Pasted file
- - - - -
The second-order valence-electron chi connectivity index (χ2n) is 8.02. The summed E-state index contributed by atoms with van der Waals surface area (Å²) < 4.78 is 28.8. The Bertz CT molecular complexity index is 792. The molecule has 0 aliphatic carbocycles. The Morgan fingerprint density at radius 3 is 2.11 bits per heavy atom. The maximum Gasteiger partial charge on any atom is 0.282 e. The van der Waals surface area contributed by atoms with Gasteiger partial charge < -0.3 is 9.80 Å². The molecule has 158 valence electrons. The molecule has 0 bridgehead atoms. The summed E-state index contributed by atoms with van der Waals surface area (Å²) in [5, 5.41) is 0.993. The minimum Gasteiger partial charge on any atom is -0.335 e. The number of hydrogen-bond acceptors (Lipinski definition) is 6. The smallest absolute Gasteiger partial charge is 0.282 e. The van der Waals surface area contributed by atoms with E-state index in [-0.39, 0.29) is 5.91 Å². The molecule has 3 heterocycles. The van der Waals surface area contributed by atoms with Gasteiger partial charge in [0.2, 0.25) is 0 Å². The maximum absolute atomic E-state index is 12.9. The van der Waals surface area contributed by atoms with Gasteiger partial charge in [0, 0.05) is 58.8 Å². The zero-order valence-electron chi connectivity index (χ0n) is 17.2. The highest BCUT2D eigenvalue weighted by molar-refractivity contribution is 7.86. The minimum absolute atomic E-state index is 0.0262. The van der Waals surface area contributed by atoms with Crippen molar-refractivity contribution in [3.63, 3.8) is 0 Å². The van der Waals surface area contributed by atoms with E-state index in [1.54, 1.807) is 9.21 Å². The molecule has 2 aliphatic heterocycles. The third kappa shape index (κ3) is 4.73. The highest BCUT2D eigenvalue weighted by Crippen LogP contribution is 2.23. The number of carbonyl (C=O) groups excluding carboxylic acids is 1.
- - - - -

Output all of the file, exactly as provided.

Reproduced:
The second-order valence-electron chi connectivity index (χ2n) is 8.02. The summed E-state index contributed by atoms with van der Waals surface area (Å²) < 4.78 is 28.8. The Bertz CT molecular complexity index is 792. The molecule has 0 aliphatic carbocycles. The Morgan fingerprint density at radius 3 is 2.11 bits per heavy atom. The maximum Gasteiger partial charge on any atom is 0.282 e. The van der Waals surface area contributed by atoms with Gasteiger partial charge < -0.3 is 9.80 Å². The molecule has 158 valence electrons. The molecule has 0 bridgehead atoms. The summed E-state index contributed by atoms with van der Waals surface area (Å²) in [5, 5.41) is 0.993. The minimum Gasteiger partial charge on any atom is -0.335 e. The number of hydrogen-bond acceptors (Lipinski definition) is 6. The smallest absolute Gasteiger partial charge is 0.282 e. The van der Waals surface area contributed by atoms with E-state index in [-0.39, 0.29) is 5.91 Å². The molecule has 3 heterocycles. The van der Waals surface area contributed by atoms with Gasteiger partial charge in [0.2, 0.25) is 0 Å². The maximum absolute atomic E-state index is 12.9. The van der Waals surface area contributed by atoms with Gasteiger partial charge in [0, 0.05) is 58.8 Å². The zero-order valence-electron chi connectivity index (χ0n) is 17.2. The highest BCUT2D eigenvalue weighted by molar-refractivity contribution is 7.86. The minimum absolute atomic E-state index is 0.0262. The van der Waals surface area contributed by atoms with Crippen molar-refractivity contribution in [3.63, 3.8) is 0 Å². The van der Waals surface area contributed by atoms with E-state index in [1.54, 1.807) is 9.21 Å². The molecule has 2 aliphatic heterocycles. The third kappa shape index (κ3) is 4.73. The highest BCUT2D eigenvalue weighted by Crippen LogP contribution is 2.23. The number of carbonyl (C=O) groups excluding carboxylic acids is 1.